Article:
Cole Stangler, “Oligarchy Enshrined.”  In These Times (June 2014).  Most of the article explains the Supreme Court rulings and their consequences.  The final section advocates the remedy of a constitutional amendment.  But what should it say?  

Constitutional amendment going to floor of Senate for debate
Rick Staggenborg [staggenborg4senate@hotmail.com]
 Rick Staggenborg ‎[staggenborg4senate@hotmail.com]‎ 

Friday, May 02, 2014 3:19 PM
There are two ways to look at the news that the Udall amendment giving Congress and the states the power to regulate elections is going to a floor vote:

On the plus side, it could be the first step toward real reform.

On the down side, it could be the realization of our greatest fear: Congress, recognizing that the issue is not going away, will pass the weakest amendment possible and no legislation to give it teeth. Declaring a victory for democracy, the movement to effectively reform campaign finance and abolish corporate constitutionanl rights would lose all momentum. This would be just like the Public Option bait and switch decimated the single payer movement, leaving us with the Obamacare bailout .

All the more reason to double our efforts to make support for a strong amendment a campaign issue in 2014 and beyond until we elect a Congress that will pass it.

If you are in Oregon, please sign up for alerts about the Oregon Democracy Coalition efforts to do just that:


If you are outside of Oregon, please consider getting your groups to do the same thing. Feel free to contact me for details on how we are organizing.

In solidarity for peace and justice,
Rick Staggenborg, MD
Board President, Take Back America for the People
Founder, Soldiers For Peace International
Coos Bay, OR 541-217-8044

Date: Fri, 2 May 2014 13:17:01 -0500
From: alerts@pfaw.org
To: staggenborg4senate@hotmail.com
Subject: MAJOR NEWS 

we the people
Members of Congress:

I strongly urge you to support and do whatever is within your power to PASS Senate Joint Resolution 19, a constitutional amendment to save our democracy.
sign the petition
Rick, our movement to get big money out of elections got a major boost this week in the U.S. Senate.
Senators have begun to coalesce around a particular constitutional amendment proposal to undo the harm of Court decisions like Citizens United and McCutcheon -- Senate Joint Resolution 19 by Sen. Tom Udall.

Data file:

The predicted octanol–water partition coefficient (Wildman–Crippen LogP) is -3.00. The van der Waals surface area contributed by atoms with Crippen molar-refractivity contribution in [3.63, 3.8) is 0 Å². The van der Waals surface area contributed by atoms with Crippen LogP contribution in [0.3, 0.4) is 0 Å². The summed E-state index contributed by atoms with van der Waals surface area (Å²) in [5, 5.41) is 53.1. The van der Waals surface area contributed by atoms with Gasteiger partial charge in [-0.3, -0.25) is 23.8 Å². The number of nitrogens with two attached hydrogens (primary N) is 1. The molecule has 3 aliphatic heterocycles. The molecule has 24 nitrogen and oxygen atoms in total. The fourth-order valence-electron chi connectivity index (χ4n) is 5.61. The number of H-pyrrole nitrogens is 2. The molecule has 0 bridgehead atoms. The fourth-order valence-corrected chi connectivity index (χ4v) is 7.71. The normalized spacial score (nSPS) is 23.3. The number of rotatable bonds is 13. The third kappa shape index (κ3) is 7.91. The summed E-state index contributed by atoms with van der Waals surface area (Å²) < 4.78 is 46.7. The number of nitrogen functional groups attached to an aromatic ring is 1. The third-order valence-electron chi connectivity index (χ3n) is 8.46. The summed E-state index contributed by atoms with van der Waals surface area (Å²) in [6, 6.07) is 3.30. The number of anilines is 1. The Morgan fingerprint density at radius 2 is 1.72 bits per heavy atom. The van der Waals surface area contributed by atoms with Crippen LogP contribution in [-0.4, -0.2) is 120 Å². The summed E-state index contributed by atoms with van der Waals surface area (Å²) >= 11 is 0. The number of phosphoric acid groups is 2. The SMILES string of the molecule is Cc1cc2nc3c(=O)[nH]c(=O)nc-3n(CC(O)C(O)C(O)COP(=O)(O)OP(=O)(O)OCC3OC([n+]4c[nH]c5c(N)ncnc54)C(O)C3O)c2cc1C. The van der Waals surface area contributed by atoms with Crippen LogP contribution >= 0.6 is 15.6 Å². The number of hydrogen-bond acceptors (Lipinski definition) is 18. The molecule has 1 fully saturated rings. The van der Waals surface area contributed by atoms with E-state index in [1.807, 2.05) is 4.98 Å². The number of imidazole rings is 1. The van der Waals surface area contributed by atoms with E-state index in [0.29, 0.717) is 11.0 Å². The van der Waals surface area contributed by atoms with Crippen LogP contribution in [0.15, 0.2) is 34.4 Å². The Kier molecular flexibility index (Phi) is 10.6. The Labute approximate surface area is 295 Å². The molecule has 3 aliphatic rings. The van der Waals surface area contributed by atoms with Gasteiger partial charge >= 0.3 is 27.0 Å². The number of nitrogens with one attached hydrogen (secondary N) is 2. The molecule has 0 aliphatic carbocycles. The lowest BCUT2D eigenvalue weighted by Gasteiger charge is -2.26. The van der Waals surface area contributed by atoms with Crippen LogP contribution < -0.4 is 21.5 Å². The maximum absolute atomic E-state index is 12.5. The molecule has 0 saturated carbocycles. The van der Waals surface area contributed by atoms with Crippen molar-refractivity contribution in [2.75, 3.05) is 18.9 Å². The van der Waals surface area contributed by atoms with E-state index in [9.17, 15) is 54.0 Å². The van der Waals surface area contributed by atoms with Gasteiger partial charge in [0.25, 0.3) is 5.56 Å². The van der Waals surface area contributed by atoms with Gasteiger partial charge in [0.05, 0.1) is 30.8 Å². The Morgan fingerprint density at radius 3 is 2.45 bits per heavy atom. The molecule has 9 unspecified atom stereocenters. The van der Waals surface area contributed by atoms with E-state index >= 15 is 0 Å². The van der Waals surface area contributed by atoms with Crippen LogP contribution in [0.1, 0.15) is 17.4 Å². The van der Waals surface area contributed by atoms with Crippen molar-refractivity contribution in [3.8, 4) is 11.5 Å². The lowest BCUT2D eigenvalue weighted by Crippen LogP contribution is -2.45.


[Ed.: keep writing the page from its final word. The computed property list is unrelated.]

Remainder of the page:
And the Rules Committee Chair, Sen. Chuck Schumer, announced that SJ Res 19 will receive a vote in the Senate THIS YEAR!
This is a moment we’ve been working towards since the very day the Citizens United decision was handed down in 2010.
It took the time and hard work of millions of activists like you across the country to build support for the amendment strategy in Congress. We started from scratch, and every year, with your incredible help and support, were able to get more and more buy in from members of Congress for constitutional remedies to solve the problem of big money’s dominance in elections.
This week, in addition to Sen. Schumer’s announcement, the Majority Leader of the U.S. Senate, Harry Reid also endorsed the amendment strategy by becoming a cosponsor of SJ Res 19. And more senators joined as cosponsors as well, bringing the total number of U.S. senators supporting an amendment to 39.
We are making tremendous progress. Let’s keep it up. Let’s PASS SJ Res 19 and take this massive leap towards restoring Government By the People.
SJ Res 19 would directly answer decisions like Citizens United and McCutcheon by restoring the ability of Congress and the states to regulate the raising and spending of money on elections.
16 states and more than 550 towns and cities around the country are already on record in support of a constitutional amendment to restore Government By the People. On ballot initiative after ballot initiative, when put to a vote by the people, three quarters of voters support adoption of an amendment.
We now have a bill that will be voted on in the Senate THIS YEAR -- and we all have to step up right now to make sure it passes.